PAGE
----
α-Synuclein is the main protein component associated with Parkinson’s disease. It can adopt various structures and these lead to aggregates that differ in toxicity. The structural differences between the aggregates are still unclear. α-Synuclein fibrils are found in the brains of patients that suffer from Parkinson’s disease (PD). How PD pathology spreads in the brain is unknown.
This project focuses on the study of α-synuclein fibril formation and fibril structure. High-resolution transmission electron microscopy (TEM) is employed.
Many neurodegenerative diseases are linked to protein aggregation. The misfolding of endogenous proteins and their assembly into insoluble fibril structures, called amyloids, is linked to neuronal degeneration. This misfolding can trigger healthy proteins to adopt a misfolded structure, which leads to a stereotypic and progressive spreading of the protein aggregation through the brain. α-Synuclein is a 140-residue, cytoplasmic membrane-attached protein that is found in the pre-synaptic terminals of neurons. Misfolding of α-synuclein is linked to a range of debilitating diseases known as the synucleinopathies. These include multiple system atrophy, dementia with Lewy bodies and Parkinson's disease.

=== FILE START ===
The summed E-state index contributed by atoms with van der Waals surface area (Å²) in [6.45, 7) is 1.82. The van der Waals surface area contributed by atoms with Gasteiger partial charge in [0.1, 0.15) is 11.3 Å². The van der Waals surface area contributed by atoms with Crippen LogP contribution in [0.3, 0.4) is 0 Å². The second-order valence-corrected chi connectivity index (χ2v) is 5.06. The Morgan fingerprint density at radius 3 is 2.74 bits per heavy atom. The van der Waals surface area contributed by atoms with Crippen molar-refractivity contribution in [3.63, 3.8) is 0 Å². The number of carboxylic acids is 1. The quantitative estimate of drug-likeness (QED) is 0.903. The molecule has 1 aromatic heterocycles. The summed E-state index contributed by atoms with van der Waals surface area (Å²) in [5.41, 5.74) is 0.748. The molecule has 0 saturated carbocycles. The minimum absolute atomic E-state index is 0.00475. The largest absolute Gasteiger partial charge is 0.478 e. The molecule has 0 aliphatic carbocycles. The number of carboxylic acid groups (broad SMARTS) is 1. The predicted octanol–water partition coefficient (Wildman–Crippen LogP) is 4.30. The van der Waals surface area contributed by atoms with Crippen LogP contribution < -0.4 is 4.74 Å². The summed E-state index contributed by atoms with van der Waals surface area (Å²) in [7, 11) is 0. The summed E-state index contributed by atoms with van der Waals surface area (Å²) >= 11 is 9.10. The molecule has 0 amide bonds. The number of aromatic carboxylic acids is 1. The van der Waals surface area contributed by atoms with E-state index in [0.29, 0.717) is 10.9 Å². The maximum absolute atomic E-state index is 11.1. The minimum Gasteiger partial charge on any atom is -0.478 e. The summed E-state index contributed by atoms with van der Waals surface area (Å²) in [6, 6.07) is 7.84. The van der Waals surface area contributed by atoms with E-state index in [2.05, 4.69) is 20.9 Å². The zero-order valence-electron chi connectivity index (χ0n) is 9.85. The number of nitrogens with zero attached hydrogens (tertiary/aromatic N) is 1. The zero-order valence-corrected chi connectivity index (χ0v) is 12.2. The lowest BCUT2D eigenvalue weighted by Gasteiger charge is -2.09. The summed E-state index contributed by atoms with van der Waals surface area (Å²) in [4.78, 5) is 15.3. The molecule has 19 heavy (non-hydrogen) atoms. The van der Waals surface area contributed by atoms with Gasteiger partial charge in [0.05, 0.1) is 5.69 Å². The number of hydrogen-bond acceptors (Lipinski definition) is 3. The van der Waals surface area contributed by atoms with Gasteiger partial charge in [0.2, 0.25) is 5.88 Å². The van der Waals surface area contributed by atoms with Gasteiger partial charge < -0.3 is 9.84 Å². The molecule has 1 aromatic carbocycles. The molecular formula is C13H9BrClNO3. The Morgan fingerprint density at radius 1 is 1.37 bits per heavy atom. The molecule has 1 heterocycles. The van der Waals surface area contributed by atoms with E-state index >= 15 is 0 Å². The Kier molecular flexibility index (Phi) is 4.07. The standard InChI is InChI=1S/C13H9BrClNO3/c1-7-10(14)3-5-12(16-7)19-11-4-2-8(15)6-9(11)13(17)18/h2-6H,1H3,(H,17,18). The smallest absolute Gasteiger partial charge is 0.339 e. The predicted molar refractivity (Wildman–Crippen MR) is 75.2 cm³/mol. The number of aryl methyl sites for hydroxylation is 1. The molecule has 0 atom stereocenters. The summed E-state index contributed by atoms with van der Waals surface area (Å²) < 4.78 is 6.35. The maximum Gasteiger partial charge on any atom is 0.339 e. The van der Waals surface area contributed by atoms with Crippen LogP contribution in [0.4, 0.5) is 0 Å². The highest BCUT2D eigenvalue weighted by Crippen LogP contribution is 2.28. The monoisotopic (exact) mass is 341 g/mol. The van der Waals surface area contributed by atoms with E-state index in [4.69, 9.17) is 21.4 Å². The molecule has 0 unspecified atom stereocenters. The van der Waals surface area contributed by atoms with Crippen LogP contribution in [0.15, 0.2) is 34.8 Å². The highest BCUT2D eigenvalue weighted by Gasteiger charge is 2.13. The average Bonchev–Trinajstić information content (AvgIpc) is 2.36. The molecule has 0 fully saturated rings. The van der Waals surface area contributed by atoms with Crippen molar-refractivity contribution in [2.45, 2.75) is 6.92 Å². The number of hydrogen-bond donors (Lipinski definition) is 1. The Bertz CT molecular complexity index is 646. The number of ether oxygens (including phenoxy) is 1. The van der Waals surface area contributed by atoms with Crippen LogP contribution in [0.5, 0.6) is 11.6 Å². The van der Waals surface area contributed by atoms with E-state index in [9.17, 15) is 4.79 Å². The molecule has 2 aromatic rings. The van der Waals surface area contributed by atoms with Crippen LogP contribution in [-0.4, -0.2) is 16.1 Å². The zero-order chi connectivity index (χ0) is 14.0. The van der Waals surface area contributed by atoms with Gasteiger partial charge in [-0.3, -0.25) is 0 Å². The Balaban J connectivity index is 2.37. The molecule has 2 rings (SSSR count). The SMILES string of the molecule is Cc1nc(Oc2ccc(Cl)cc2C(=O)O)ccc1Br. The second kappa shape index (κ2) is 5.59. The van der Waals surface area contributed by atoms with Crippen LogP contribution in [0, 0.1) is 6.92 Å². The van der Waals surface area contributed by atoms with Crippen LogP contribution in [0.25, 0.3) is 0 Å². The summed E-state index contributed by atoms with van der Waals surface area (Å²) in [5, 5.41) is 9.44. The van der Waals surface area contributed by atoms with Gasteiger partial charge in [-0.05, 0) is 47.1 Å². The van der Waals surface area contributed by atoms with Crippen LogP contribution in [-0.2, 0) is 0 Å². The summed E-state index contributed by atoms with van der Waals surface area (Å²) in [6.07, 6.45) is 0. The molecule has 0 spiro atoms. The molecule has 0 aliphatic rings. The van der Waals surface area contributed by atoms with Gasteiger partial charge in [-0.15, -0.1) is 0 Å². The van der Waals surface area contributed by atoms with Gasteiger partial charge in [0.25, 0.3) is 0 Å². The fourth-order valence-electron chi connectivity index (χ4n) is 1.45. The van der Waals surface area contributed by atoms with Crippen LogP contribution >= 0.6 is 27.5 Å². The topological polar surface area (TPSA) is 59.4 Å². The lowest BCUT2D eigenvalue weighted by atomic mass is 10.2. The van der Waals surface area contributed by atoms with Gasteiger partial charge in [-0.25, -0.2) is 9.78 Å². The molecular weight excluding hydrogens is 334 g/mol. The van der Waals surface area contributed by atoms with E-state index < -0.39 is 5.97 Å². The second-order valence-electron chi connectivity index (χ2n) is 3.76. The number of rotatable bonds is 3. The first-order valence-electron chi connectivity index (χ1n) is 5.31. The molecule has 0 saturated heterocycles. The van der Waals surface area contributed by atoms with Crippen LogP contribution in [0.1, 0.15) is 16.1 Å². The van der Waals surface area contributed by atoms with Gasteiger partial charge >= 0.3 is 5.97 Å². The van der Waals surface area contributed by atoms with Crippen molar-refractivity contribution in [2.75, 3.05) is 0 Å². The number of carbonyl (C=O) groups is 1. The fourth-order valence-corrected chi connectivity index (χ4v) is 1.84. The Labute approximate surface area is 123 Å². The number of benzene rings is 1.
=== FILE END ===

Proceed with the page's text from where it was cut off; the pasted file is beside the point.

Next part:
This project focuses on the study of α-synuclein fibril formation and their structure using high-resolution transmission electron microscopy (TEM). Starting from monomeric α-synuclein, fibril formation is induced by exposing the protein to different hydrophobic-hydrophilic interfaces. In order to achieve α-synuclein fibrils that differ in shape and size, different chemicals and lipids are added. The target is to determine the structure of the different α-synuclein fibrils formed in vitro and relate these forms to PD and the other synucleinopathies.